But like the CIA during the Cold War, the NSA in recent years has outgrown its own building. Fort Meade altogether has grown extremely rapidly as defense agencies relocate there and the NSA boosts its Cyber Command headquarters. Defense and government contractors now have offices surrounding the place, and contract and government jobs have surged, largely due to growth at the base more generally, and partly because of growth at the NSA. The Baltimore Business Journal reported that the base is expected to add an eye-popping 42,500 jobs by the end of the decade. The Defense Department even paved over part of the base’s golf course for the headquarters of the Defense Media Activity organization, the Pentagon’s media wing. Hopefully the Pentagon and the NSA will include a lot more parking.

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United Kingdom: Secret Intelligence Service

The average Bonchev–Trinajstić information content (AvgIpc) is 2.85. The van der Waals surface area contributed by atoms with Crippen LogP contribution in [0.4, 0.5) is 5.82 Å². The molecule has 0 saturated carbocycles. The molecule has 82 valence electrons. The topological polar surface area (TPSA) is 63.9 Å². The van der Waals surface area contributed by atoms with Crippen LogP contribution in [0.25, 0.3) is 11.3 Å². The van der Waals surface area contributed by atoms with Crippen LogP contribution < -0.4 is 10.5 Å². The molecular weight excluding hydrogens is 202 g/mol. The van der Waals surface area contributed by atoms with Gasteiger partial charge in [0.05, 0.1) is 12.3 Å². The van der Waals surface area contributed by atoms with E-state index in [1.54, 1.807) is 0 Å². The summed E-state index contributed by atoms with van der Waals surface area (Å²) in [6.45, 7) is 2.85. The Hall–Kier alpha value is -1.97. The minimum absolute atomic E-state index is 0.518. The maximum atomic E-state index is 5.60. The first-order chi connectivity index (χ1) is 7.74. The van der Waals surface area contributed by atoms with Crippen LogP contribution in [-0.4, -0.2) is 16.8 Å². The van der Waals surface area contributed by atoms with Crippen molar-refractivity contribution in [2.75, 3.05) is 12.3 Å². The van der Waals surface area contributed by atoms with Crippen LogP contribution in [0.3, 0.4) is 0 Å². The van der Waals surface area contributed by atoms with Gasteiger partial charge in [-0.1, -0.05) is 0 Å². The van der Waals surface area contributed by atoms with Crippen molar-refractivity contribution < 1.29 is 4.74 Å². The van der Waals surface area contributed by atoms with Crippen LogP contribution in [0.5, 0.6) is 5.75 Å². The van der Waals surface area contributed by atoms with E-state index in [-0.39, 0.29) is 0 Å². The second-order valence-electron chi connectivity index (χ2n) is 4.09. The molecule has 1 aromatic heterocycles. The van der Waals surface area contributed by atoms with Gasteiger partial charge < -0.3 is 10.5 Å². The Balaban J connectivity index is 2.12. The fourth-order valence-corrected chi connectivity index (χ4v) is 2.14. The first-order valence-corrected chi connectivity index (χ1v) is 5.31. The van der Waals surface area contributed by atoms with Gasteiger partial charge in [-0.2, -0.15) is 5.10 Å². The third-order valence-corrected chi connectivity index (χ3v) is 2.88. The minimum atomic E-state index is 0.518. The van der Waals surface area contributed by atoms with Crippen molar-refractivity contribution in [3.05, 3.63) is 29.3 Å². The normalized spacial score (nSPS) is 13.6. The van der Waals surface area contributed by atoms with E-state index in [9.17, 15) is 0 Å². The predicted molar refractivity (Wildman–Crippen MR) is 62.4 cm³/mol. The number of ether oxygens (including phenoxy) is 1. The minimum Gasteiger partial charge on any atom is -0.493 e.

There’s perhaps no spy headquarters more recognizable than the SIS Building, headquarters of the British Secret Intelligence Service, or MI6. It’s not only smack-dab in the middle of London, but has been featured in six James Bond movies, and blown up in two of them. Designed by architect Terry Farrell, the structure has been compared to a cross between a Babylonian ziggurat and a power plant. And it’s built like a veritable fortress, capable of withstanding bomb attacks. There are also reportedly extensive underground areas.

It’s also put its defenses to use. In September 2000, militants suspected to be from the Real Irish Republican Army — a splinter faction of the Irish paramilitary group — fired a rocket-propelled grenade round at the building’s eighth floor, causing no injuries. In a demonstration of just how heavily armored the building is, the rocket reportedly bounced off a glass window.

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Russia: Federal Security Service

The Lubyanka building — the yellow, neo-Baroque former headquarters of Russia’s spies — is still the most recognizable symbol of Russian secrecy, even if the bulk of their office space has moved elsewhere. Dating to 1897, the building once housed an insurance company before becoming the headquarters for the feared Soviet spy agency KGB. It was remodeled by Stalin. (The basement contained a KGB prison.) The building was then transferred to the KGB’s successor agency, the Federal Security Service (FSB), after the collapse of the USSR.